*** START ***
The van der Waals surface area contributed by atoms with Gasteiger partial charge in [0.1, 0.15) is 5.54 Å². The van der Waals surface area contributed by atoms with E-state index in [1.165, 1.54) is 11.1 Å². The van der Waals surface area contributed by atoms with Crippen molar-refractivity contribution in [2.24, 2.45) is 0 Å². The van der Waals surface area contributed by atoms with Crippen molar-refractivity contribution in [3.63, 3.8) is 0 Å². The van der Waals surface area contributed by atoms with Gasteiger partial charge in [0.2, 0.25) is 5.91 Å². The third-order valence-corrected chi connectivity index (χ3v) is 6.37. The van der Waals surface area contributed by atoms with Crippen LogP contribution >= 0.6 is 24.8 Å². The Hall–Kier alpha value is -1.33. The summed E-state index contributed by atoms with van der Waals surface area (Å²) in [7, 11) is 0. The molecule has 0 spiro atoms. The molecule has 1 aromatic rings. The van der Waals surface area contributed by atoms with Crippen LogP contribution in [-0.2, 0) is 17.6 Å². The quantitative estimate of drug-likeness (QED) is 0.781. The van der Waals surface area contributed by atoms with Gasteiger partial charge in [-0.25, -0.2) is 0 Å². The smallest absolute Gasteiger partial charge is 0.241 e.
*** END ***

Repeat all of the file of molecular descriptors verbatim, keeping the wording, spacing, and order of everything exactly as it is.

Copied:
The van der Waals surface area contributed by atoms with Gasteiger partial charge in [0.1, 0.15) is 5.54 Å². The van der Waals surface area contributed by atoms with E-state index in [1.165, 1.54) is 11.1 Å². The van der Waals surface area contributed by atoms with Crippen molar-refractivity contribution in [2.24, 2.45) is 0 Å². The van der Waals surface area contributed by atoms with Crippen molar-refractivity contribution in [3.63, 3.8) is 0 Å². The van der Waals surface area contributed by atoms with Gasteiger partial charge in [0.2, 0.25) is 5.91 Å². The third-order valence-corrected chi connectivity index (χ3v) is 6.37. The van der Waals surface area contributed by atoms with Crippen LogP contribution >= 0.6 is 24.8 Å². The Hall–Kier alpha value is -1.33. The summed E-state index contributed by atoms with van der Waals surface area (Å²) in [7, 11) is 0. The molecule has 0 spiro atoms. The molecule has 1 aromatic rings. The van der Waals surface area contributed by atoms with Crippen LogP contribution in [-0.2, 0) is 17.6 Å². The quantitative estimate of drug-likeness (QED) is 0.781. The van der Waals surface area contributed by atoms with Gasteiger partial charge in [-0.25, -0.2) is 0 Å². The smallest absolute Gasteiger partial charge is 0.241 e.